For the following problems, assume that e has a standard normal distribution.

2.1. Simulate the distribution of y for a backcross design. Do the same for an intercross design. Consider various levels of a and 5.

2.2. Consider the two major genes additive model:

where Xi denote the number of Ai alleles at locus i (i = 1, 2). Assume the genes corresponding to xi and x2 lie on two different chromosomes, so by Mendel's laws x1 and x2 are independent.

(a) Investigate the distribution of the phenotype for various values of the model parameters (including the probabilities pi of the allele Ai).

(b) Assume that the indicated genes are the only genes contributing to the trait, so e can be regarded as the environmental effect E. Find expressions for aj and ay2. (It will be helpful to rewrite the model as in (2.3).)

(c) Assume in addition that the parental strains are inbred. How would you estimate H2 if you know the phenotypes of samples from both parental strains and from the intercross?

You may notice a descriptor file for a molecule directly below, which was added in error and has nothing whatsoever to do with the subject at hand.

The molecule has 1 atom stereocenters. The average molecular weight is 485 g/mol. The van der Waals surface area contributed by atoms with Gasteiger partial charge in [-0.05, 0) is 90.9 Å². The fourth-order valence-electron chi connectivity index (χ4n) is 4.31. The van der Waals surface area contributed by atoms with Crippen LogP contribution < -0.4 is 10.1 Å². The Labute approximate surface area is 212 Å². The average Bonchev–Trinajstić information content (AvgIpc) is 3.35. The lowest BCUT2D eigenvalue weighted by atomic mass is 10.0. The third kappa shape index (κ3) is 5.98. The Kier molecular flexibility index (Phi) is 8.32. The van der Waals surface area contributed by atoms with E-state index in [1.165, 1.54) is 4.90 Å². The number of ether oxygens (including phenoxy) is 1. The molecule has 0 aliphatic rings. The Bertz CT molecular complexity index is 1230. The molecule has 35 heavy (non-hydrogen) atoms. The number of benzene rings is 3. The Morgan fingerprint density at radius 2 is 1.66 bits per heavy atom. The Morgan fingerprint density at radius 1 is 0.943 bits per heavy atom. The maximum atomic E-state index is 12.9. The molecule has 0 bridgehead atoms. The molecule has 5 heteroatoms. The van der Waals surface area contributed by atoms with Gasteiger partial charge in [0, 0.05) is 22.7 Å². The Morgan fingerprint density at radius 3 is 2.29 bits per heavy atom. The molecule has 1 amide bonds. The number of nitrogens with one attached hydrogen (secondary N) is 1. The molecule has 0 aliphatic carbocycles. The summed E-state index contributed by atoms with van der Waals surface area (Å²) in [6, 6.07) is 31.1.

(d) Extend the model to include k independent genes, k > 2. Assume that ai = a, for all i and that the parental strains are inbred. Can you figure out a way to estimate k and a from phenotypic data involving both parental strains and the intercross progeny?

2.3. Show that (2.3) follows from (2.2). Verify that the two terms involving xM and xF on the right-hand side of (2.3) are uncorrelated. Hence verify (2.4) and (2.5). Hint: To facilitate algebraic manipulations, it may be helpful to observe that \xM — xF \ = xM + xF — 2 XMXF •

2.4. The model (2.3) is customarily written in the somewhat different form y = m + a(x — 2p) + S[I{x=1y — 2p(1 — p) — (1 — 2p)(x — 2p)] + e , where a = a +(1 — 2p)S and (5 = —2 S. Show that this is the same as (2.3). The form given in (2.3) seems slightly easier to manipulate computationally and illustrates that what geneticists call "dominance" is exactly what statisticians call "interaction," in this case the interaction of the allele inherited from the mother with that inherited from the father.

2.5. Generalize the model of Prob. 2.2 to include interaction between loci, as follows: Starting from y = ¡j, + aixi + a2x2 + yx\x2 + e, where as above the two loci are assumed to lie on different chromosomes, re-write the model in the form:

y = m + ai(xi — 2pi) + a2(x2 — 2p2) + y(xi — 2pi)(x2 — 2p2) + e .

What are ai and a2? Find an expression for a^. The term 72pi(1— pi)p2(1— p2) is called the interaction variance, or more precisely the additive-additive interaction variance to distinguish this form of interaction from other possibilities.

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